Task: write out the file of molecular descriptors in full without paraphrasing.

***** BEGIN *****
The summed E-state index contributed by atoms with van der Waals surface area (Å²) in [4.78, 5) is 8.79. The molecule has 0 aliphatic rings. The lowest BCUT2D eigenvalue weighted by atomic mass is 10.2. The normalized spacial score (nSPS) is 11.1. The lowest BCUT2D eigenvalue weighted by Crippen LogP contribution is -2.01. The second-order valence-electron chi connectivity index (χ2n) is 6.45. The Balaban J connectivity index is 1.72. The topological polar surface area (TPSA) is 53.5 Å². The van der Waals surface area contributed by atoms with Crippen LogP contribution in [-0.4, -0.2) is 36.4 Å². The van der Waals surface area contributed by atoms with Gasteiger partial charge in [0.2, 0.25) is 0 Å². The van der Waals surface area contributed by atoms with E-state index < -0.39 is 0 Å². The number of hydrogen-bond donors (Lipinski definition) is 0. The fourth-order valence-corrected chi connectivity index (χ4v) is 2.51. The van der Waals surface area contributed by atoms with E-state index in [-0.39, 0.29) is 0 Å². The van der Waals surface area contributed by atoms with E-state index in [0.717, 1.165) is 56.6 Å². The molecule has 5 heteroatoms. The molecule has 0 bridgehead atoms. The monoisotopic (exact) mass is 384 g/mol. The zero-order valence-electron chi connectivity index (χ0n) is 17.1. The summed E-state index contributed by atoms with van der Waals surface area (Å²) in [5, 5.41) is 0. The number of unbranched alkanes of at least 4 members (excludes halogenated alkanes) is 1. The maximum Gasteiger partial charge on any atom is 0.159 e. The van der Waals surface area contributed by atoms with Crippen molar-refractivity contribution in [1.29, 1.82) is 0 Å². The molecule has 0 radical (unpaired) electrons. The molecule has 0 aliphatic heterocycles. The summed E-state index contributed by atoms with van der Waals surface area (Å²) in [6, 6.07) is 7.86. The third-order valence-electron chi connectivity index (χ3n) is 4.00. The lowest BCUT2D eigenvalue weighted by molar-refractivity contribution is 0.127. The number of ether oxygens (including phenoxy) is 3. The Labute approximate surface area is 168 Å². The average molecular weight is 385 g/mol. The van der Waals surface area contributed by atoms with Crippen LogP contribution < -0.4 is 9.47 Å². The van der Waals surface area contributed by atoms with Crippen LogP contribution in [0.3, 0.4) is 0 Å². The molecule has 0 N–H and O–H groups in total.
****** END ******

The summed E-state index contributed by atoms with van der Waals surface area (Å²) in [4.78, 5) is 8.79. The molecule has 0 aliphatic rings. The lowest BCUT2D eigenvalue weighted by atomic mass is 10.2. The normalized spacial score (nSPS) is 11.1. The lowest BCUT2D eigenvalue weighted by Crippen LogP contribution is -2.01. The second-order valence-electron chi connectivity index (χ2n) is 6.45. The Balaban J connectivity index is 1.72. The topological polar surface area (TPSA) is 53.5 Å². The van der Waals surface area contributed by atoms with Crippen LogP contribution in [-0.4, -0.2) is 36.4 Å². The van der Waals surface area contributed by atoms with Gasteiger partial charge in [0.2, 0.25) is 0 Å². The van der Waals surface area contributed by atoms with E-state index < -0.39 is 0 Å². The number of hydrogen-bond donors (Lipinski definition) is 0. The fourth-order valence-corrected chi connectivity index (χ4v) is 2.51. The van der Waals surface area contributed by atoms with E-state index in [-0.39, 0.29) is 0 Å². The van der Waals surface area contributed by atoms with E-state index in [0.717, 1.165) is 56.6 Å². The molecule has 5 heteroatoms. The molecule has 0 bridgehead atoms. The monoisotopic (exact) mass is 384 g/mol. The zero-order valence-electron chi connectivity index (χ0n) is 17.1. The summed E-state index contributed by atoms with van der Waals surface area (Å²) in [5, 5.41) is 0. The number of unbranched alkanes of at least 4 members (excludes halogenated alkanes) is 1. The maximum Gasteiger partial charge on any atom is 0.159 e. The van der Waals surface area contributed by atoms with Crippen molar-refractivity contribution in [1.29, 1.82) is 0 Å². The molecule has 0 radical (unpaired) electrons. The molecule has 0 aliphatic heterocycles. The summed E-state index contributed by atoms with van der Waals surface area (Å²) in [6, 6.07) is 7.86. The third-order valence-electron chi connectivity index (χ3n) is 4.00. The lowest BCUT2D eigenvalue weighted by molar-refractivity contribution is 0.127. The number of ether oxygens (including phenoxy) is 3. The Labute approximate surface area is 168 Å². The average molecular weight is 385 g/mol. The van der Waals surface area contributed by atoms with Crippen LogP contribution < -0.4 is 9.47 Å². The van der Waals surface area contributed by atoms with Crippen LogP contribution in [0.3, 0.4) is 0 Å². The molecule has 0 N–H and O–H groups in total.